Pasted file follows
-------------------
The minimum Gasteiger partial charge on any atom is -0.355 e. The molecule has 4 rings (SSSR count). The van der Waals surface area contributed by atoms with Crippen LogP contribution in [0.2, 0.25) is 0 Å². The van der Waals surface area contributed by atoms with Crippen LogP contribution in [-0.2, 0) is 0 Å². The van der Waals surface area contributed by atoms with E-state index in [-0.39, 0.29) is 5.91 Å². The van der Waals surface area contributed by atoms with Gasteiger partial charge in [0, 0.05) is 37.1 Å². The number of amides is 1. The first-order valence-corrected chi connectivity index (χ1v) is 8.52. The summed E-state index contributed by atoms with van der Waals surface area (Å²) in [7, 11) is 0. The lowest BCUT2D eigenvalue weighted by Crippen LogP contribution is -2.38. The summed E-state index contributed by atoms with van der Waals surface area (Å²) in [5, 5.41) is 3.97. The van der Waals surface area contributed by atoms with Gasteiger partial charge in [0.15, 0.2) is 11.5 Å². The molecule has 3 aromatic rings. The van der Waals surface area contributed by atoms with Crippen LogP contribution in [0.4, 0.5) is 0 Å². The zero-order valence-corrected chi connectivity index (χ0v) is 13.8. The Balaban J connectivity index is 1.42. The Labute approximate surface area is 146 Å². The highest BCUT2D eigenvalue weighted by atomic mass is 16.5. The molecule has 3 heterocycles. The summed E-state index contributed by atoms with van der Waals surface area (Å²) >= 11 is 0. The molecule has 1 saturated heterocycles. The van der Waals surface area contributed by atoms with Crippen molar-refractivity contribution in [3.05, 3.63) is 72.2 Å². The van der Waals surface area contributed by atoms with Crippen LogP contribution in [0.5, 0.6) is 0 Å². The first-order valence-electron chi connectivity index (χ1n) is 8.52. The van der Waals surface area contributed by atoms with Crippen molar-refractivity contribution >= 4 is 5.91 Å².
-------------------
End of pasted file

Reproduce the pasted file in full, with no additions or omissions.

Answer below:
The minimum Gasteiger partial charge on any atom is -0.355 e. The molecule has 4 rings (SSSR count). The van der Waals surface area contributed by atoms with Crippen LogP contribution in [0.2, 0.25) is 0 Å². The van der Waals surface area contributed by atoms with Crippen LogP contribution in [-0.2, 0) is 0 Å². The van der Waals surface area contributed by atoms with E-state index in [-0.39, 0.29) is 5.91 Å². The van der Waals surface area contributed by atoms with Gasteiger partial charge in [0, 0.05) is 37.1 Å². The number of amides is 1. The first-order valence-corrected chi connectivity index (χ1v) is 8.52. The summed E-state index contributed by atoms with van der Waals surface area (Å²) in [7, 11) is 0. The lowest BCUT2D eigenvalue weighted by Crippen LogP contribution is -2.38. The summed E-state index contributed by atoms with van der Waals surface area (Å²) in [5, 5.41) is 3.97. The van der Waals surface area contributed by atoms with Gasteiger partial charge in [0.15, 0.2) is 11.5 Å². The molecule has 3 aromatic rings. The van der Waals surface area contributed by atoms with Crippen LogP contribution in [0.4, 0.5) is 0 Å². The zero-order valence-corrected chi connectivity index (χ0v) is 13.8. The Balaban J connectivity index is 1.42. The Labute approximate surface area is 146 Å². The highest BCUT2D eigenvalue weighted by atomic mass is 16.5. The molecule has 3 heterocycles. The summed E-state index contributed by atoms with van der Waals surface area (Å²) >= 11 is 0. The molecule has 1 saturated heterocycles. The van der Waals surface area contributed by atoms with Crippen molar-refractivity contribution in [3.05, 3.63) is 72.2 Å². The van der Waals surface area contributed by atoms with Crippen LogP contribution in [0.5, 0.6) is 0 Å². The first-order valence-electron chi connectivity index (χ1n) is 8.52. The van der Waals surface area contributed by atoms with Crippen molar-refractivity contribution >= 4 is 5.91 Å².